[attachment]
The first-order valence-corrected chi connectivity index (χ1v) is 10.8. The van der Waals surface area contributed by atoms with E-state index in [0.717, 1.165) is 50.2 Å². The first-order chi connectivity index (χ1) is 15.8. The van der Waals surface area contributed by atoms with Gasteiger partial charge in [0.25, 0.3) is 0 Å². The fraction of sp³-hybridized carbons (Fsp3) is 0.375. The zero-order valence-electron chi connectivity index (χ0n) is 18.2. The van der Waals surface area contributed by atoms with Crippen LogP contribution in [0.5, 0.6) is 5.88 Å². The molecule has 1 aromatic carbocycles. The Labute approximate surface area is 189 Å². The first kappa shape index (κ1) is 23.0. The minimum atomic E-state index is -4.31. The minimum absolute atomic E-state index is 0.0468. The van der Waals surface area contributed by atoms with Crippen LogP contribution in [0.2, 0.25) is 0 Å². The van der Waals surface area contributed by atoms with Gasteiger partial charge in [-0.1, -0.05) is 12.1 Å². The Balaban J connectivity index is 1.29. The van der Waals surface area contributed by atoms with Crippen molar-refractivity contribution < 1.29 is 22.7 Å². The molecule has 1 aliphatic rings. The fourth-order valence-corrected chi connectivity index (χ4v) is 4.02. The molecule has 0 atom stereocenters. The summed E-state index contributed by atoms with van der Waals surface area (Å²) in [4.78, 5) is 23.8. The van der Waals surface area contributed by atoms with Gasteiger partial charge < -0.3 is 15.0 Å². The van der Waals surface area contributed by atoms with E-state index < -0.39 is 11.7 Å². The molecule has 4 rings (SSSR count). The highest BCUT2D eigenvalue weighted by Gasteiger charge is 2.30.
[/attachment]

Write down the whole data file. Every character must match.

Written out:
The first-order valence-corrected chi connectivity index (χ1v) is 10.8. The van der Waals surface area contributed by atoms with E-state index in [0.717, 1.165) is 50.2 Å². The first-order chi connectivity index (χ1) is 15.8. The van der Waals surface area contributed by atoms with Gasteiger partial charge in [0.25, 0.3) is 0 Å². The fraction of sp³-hybridized carbons (Fsp3) is 0.375. The zero-order valence-electron chi connectivity index (χ0n) is 18.2. The van der Waals surface area contributed by atoms with Crippen LogP contribution in [0.5, 0.6) is 5.88 Å². The molecule has 1 aromatic carbocycles. The Labute approximate surface area is 189 Å². The first kappa shape index (κ1) is 23.0. The minimum atomic E-state index is -4.31. The minimum absolute atomic E-state index is 0.0468. The van der Waals surface area contributed by atoms with Crippen LogP contribution in [0.2, 0.25) is 0 Å². The van der Waals surface area contributed by atoms with Gasteiger partial charge in [-0.1, -0.05) is 12.1 Å². The Balaban J connectivity index is 1.29. The van der Waals surface area contributed by atoms with Crippen molar-refractivity contribution < 1.29 is 22.7 Å². The molecule has 1 aliphatic rings. The fourth-order valence-corrected chi connectivity index (χ4v) is 4.02. The molecule has 0 atom stereocenters. The summed E-state index contributed by atoms with van der Waals surface area (Å²) in [4.78, 5) is 23.8. The van der Waals surface area contributed by atoms with Gasteiger partial charge < -0.3 is 15.0 Å². The van der Waals surface area contributed by atoms with E-state index < -0.39 is 11.7 Å². The molecule has 4 rings (SSSR count). The highest BCUT2D eigenvalue weighted by Gasteiger charge is 2.30.